One of the age-old debates between Procurement people and our cross-functional colleagues is the desire for standardisation versus the need for category specialism. Whilst I would always extol the virtues of a consistent, common approach and toolkit, we must also ensure that such an approach is sufficiently flexible, both to suit the needs of the category, and to be pragmatic in how the standards are applied.
This remains a key challenge for many organisations, as evidenced by Future Purchasing’s
recent Category Management Report. Across a sample of over 300 organisations around
the world, more than one in three did not agree (or strongly agree) that their Category
Management approach was sufficiently flexible to be applied to all spend areas. Even
amongst the Procurement organisations classed as Leaders, it was striking that nearly
a quarter still identified this as a concern.
So what do we do? Firstly, let’s consider a subtle but crucial difference – it’s one thing to create an approach that has to be altered for each category, but far better to create a common process and toolkit that is in itself applicable to all areas. Consider the thought process your organisation goes through when reviewing any category. I’ve seen lots of approaches in which the lines of questioning are specific to, or at least lean too much towards:
To illustrate how a standard but flexible approach can be achieved, here are some very specific questions my clients and I have recently asked when reviewing key categories:
These are all very focused on a single category, but all come down to a single base question: How can we better manage our demand for this product or service, to reduce/avoid the cost?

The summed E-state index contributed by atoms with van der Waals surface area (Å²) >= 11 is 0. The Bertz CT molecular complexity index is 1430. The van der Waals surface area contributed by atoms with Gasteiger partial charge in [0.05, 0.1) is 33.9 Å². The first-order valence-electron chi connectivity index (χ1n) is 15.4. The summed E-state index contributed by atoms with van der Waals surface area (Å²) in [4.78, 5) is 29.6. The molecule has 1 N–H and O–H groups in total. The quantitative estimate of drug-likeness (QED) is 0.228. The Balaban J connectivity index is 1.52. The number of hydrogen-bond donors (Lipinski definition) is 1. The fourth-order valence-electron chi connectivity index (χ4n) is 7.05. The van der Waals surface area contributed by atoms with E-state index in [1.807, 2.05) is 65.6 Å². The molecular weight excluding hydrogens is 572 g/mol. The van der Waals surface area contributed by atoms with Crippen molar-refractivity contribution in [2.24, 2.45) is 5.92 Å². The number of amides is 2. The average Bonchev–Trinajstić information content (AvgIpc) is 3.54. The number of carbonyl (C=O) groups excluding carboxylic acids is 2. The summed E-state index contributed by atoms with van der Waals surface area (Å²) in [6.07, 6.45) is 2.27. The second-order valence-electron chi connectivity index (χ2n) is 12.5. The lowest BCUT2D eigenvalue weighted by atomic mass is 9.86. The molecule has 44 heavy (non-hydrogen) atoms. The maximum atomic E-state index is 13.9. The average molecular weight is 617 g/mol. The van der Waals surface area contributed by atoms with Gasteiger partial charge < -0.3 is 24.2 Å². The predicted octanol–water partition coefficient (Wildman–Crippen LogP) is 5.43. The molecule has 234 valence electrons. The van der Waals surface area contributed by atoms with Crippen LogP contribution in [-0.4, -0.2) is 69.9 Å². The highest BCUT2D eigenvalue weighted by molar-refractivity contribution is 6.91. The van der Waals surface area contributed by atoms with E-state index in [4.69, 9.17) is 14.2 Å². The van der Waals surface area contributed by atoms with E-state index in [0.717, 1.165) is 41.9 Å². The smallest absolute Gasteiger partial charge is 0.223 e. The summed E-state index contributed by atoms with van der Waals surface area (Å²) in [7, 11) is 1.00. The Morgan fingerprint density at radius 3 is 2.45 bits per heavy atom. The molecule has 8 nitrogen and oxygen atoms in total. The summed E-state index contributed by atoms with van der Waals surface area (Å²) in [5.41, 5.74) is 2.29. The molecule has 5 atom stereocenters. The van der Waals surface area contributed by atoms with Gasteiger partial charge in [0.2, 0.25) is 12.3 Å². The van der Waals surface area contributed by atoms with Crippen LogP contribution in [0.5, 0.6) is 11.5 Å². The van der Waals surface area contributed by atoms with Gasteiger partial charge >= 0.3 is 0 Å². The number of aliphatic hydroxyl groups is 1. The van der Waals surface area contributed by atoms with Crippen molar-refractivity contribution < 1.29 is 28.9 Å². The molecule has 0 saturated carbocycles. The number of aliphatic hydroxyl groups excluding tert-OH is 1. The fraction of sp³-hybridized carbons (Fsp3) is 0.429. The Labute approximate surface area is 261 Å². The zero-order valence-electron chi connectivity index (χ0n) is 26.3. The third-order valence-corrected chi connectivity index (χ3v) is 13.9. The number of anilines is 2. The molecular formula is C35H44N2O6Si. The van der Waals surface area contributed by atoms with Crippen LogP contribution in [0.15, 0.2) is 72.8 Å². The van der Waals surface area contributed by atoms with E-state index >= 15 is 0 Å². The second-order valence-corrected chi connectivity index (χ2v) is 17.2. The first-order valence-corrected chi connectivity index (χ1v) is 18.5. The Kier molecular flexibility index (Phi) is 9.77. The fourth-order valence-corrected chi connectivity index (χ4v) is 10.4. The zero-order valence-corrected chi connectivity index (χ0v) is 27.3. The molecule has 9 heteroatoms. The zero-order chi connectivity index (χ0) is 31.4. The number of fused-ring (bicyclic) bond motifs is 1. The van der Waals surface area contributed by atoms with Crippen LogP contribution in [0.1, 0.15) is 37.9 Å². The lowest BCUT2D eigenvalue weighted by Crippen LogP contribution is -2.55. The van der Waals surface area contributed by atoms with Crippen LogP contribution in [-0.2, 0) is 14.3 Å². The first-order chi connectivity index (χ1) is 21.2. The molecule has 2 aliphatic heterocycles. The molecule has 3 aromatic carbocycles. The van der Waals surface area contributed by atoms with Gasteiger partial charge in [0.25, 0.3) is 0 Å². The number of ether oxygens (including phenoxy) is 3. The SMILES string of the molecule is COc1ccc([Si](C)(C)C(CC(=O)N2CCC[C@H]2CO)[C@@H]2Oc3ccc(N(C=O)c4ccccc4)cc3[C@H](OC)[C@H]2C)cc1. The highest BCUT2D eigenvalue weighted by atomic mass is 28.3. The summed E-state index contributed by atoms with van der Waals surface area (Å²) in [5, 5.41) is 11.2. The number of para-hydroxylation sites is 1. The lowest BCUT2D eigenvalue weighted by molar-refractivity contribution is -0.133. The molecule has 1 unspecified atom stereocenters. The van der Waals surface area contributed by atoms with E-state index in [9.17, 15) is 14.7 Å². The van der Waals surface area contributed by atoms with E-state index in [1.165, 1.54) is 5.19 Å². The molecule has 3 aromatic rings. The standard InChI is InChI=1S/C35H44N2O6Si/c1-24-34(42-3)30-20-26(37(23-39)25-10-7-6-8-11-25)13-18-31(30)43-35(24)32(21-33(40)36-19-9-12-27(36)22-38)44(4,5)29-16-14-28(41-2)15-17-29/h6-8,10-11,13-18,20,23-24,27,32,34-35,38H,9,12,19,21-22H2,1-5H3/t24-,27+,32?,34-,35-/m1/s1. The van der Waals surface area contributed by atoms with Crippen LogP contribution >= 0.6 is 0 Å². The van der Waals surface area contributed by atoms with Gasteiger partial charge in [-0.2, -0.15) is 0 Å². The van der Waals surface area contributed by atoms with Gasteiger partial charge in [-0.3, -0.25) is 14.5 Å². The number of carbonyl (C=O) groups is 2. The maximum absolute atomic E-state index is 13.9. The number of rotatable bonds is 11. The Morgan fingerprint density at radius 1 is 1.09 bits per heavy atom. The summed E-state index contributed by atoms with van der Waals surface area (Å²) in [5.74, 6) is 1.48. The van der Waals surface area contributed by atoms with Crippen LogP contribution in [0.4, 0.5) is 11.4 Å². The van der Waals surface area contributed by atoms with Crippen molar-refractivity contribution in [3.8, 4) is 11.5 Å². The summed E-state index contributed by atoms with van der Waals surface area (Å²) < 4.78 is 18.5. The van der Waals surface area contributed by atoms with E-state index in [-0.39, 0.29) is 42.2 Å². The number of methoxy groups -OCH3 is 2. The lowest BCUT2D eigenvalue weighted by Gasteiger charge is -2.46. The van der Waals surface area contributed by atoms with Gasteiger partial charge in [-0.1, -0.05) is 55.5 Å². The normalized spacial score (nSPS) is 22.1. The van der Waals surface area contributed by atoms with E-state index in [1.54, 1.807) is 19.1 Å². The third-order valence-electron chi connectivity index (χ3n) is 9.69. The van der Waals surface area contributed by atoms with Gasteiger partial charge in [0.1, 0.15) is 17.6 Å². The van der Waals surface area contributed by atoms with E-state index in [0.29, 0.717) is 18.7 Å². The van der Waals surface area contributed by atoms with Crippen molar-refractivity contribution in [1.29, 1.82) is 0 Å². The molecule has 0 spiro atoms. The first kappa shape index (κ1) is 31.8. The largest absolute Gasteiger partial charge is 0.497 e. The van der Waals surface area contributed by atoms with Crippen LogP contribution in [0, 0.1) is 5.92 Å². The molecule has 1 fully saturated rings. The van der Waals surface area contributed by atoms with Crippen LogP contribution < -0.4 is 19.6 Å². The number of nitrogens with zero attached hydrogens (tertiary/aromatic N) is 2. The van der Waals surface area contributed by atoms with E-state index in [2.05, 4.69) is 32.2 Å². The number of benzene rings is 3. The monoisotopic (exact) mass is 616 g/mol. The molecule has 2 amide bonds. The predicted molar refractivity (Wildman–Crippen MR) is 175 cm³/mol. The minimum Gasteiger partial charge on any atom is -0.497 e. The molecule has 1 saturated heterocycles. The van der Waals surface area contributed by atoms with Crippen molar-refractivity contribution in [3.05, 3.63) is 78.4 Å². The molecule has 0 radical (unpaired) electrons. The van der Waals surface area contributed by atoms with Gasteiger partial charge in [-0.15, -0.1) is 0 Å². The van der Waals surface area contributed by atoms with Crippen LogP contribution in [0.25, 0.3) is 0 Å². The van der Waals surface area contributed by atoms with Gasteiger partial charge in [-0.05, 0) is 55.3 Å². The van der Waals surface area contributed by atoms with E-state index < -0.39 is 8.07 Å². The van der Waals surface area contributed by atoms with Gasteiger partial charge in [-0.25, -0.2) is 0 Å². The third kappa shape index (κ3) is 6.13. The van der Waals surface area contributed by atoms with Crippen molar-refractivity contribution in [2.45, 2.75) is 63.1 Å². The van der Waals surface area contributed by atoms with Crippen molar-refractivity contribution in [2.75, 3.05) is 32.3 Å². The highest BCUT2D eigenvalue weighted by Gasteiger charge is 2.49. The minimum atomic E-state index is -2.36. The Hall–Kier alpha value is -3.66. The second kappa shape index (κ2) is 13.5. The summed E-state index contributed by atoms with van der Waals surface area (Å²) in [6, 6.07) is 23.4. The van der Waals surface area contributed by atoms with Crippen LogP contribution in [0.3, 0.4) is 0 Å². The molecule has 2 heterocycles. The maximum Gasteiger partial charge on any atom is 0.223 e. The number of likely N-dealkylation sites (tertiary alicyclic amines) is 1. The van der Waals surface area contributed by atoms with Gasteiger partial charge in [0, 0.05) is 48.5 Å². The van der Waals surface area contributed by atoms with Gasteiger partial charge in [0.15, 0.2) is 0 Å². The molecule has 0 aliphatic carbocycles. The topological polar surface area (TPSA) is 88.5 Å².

We should build and maintain a full suite of these lines of questioning – the FP toolkit has over 100 questions at this level. Applying them to each category of spend will help ensure that all opportunities are addressed, prioritised and implemented. It may appear that elevating the questions to a generic base in this way risks losing the richness of the debate, but this will not be the case if we engage with cross-functional teams to help us understand the true business requirements and opportunities in full.
This is not to say that every element of the full approach needs to be applied to every category. For those that are less critical in terms of spend, complexity or strategic importance to the organisation, we can use a subset of the approach and toolkit, a feature known as process modulation. Crucially, this does not contradict the points above as this is not the same as adapting the approach itself. We are merely choosing one of a number of pre-defined modulation types (the FP report advocates four) and applying its steps and tools in the usual way. In so doing, we achieve pragmatism by reducing the time, cost and complexity of the review process, whilst retaining the benefits of consistency.
The FP Category Management Report can be found here.
In my next blog we’ll take this one step further to consider which of the processes and tools we should consider as mandatory when reviewing any category, and how frequently organisations actually do so. In the meantime, I’d love to hear any comments you have on this blog, in the comments section below.
by Paul Haycock